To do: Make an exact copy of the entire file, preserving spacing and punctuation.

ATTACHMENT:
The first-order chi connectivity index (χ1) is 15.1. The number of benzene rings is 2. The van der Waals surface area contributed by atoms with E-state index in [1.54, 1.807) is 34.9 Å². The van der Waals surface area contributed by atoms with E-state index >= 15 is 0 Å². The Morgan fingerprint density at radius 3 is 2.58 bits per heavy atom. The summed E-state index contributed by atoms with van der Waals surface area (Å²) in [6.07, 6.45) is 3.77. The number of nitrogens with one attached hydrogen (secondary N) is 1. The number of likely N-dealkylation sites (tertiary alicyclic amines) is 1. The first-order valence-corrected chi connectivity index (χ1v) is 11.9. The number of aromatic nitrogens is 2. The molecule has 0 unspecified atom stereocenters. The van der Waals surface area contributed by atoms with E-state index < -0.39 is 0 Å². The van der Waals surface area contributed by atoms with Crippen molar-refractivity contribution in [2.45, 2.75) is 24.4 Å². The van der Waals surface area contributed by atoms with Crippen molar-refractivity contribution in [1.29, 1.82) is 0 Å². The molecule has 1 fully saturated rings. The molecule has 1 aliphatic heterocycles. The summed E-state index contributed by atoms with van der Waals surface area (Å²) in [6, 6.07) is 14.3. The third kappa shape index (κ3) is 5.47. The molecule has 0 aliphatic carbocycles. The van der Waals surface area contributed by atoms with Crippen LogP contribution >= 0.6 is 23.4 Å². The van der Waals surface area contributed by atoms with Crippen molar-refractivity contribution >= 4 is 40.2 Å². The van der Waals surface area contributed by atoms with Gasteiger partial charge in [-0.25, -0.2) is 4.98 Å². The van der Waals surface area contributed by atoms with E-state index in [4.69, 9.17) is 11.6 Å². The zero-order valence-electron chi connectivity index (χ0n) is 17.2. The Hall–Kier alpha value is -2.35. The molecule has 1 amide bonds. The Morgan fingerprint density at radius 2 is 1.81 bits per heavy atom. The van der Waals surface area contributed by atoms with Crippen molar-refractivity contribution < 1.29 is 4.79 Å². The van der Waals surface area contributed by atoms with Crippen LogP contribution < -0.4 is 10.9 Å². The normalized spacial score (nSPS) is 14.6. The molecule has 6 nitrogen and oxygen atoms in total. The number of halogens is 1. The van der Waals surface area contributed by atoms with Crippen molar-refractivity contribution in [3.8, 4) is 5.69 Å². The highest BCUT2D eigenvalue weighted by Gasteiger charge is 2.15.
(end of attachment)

The first-order chi connectivity index (χ1) is 15.1. The number of benzene rings is 2. The van der Waals surface area contributed by atoms with E-state index in [1.54, 1.807) is 34.9 Å². The van der Waals surface area contributed by atoms with E-state index >= 15 is 0 Å². The Morgan fingerprint density at radius 3 is 2.58 bits per heavy atom. The summed E-state index contributed by atoms with van der Waals surface area (Å²) in [6.07, 6.45) is 3.77. The number of nitrogens with one attached hydrogen (secondary N) is 1. The number of likely N-dealkylation sites (tertiary alicyclic amines) is 1. The first-order valence-corrected chi connectivity index (χ1v) is 11.9. The number of aromatic nitrogens is 2. The molecule has 0 unspecified atom stereocenters. The van der Waals surface area contributed by atoms with E-state index < -0.39 is 0 Å². The van der Waals surface area contributed by atoms with Crippen molar-refractivity contribution in [2.45, 2.75) is 24.4 Å². The van der Waals surface area contributed by atoms with Crippen molar-refractivity contribution in [1.29, 1.82) is 0 Å². The molecule has 1 fully saturated rings. The molecule has 1 aliphatic heterocycles. The summed E-state index contributed by atoms with van der Waals surface area (Å²) in [6, 6.07) is 14.3. The third kappa shape index (κ3) is 5.47. The molecule has 0 aliphatic carbocycles. The van der Waals surface area contributed by atoms with Crippen LogP contribution >= 0.6 is 23.4 Å². The van der Waals surface area contributed by atoms with Crippen molar-refractivity contribution >= 4 is 40.2 Å². The van der Waals surface area contributed by atoms with Gasteiger partial charge in [-0.25, -0.2) is 4.98 Å². The van der Waals surface area contributed by atoms with E-state index in [4.69, 9.17) is 11.6 Å². The zero-order valence-electron chi connectivity index (χ0n) is 17.2. The Hall–Kier alpha value is -2.35. The molecule has 1 amide bonds. The Morgan fingerprint density at radius 2 is 1.81 bits per heavy atom. The van der Waals surface area contributed by atoms with Crippen molar-refractivity contribution < 1.29 is 4.79 Å². The van der Waals surface area contributed by atoms with Crippen LogP contribution < -0.4 is 10.9 Å². The normalized spacial score (nSPS) is 14.6. The molecule has 6 nitrogen and oxygen atoms in total. The number of halogens is 1. The van der Waals surface area contributed by atoms with Crippen molar-refractivity contribution in [3.8, 4) is 5.69 Å². The highest BCUT2D eigenvalue weighted by Gasteiger charge is 2.15.